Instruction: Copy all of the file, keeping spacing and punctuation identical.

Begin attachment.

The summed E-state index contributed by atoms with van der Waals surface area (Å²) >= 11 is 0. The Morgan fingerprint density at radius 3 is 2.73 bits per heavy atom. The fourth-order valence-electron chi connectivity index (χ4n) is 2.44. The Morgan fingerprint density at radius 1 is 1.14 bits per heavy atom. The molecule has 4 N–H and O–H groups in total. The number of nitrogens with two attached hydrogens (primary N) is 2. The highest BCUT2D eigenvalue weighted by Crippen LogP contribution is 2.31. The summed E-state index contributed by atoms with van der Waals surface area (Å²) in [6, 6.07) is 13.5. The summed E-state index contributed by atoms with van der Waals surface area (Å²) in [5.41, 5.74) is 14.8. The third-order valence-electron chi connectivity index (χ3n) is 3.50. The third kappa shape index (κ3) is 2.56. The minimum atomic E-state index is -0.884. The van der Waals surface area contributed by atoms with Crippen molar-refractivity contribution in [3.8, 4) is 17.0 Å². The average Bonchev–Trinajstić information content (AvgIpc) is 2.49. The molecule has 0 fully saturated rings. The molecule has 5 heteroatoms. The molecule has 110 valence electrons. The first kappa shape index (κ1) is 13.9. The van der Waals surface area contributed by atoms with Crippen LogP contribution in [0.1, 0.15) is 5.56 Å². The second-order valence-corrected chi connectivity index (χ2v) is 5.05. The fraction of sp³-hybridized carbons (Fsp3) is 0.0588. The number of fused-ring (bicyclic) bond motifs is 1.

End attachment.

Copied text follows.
The summed E-state index contributed by atoms with van der Waals surface area (Å²) >= 11 is 0. The Morgan fingerprint density at radius 3 is 2.73 bits per heavy atom. The fourth-order valence-electron chi connectivity index (χ4n) is 2.44. The Morgan fingerprint density at radius 1 is 1.14 bits per heavy atom. The molecule has 4 N–H and O–H groups in total. The number of nitrogens with two attached hydrogens (primary N) is 2. The highest BCUT2D eigenvalue weighted by Crippen LogP contribution is 2.31. The summed E-state index contributed by atoms with van der Waals surface area (Å²) in [6, 6.07) is 13.5. The summed E-state index contributed by atoms with van der Waals surface area (Å²) in [5.41, 5.74) is 14.8. The third-order valence-electron chi connectivity index (χ3n) is 3.50. The third kappa shape index (κ3) is 2.56. The minimum atomic E-state index is -0.884. The van der Waals surface area contributed by atoms with Crippen molar-refractivity contribution in [3.8, 4) is 17.0 Å². The average Bonchev–Trinajstić information content (AvgIpc) is 2.49. The molecule has 0 fully saturated rings. The molecule has 5 heteroatoms. The molecule has 110 valence electrons. The first kappa shape index (κ1) is 13.9. The van der Waals surface area contributed by atoms with Crippen LogP contribution in [0.1, 0.15) is 5.56 Å². The second-order valence-corrected chi connectivity index (χ2v) is 5.05. The fraction of sp³-hybridized carbons (Fsp3) is 0.0588. The number of fused-ring (bicyclic) bond motifs is 1.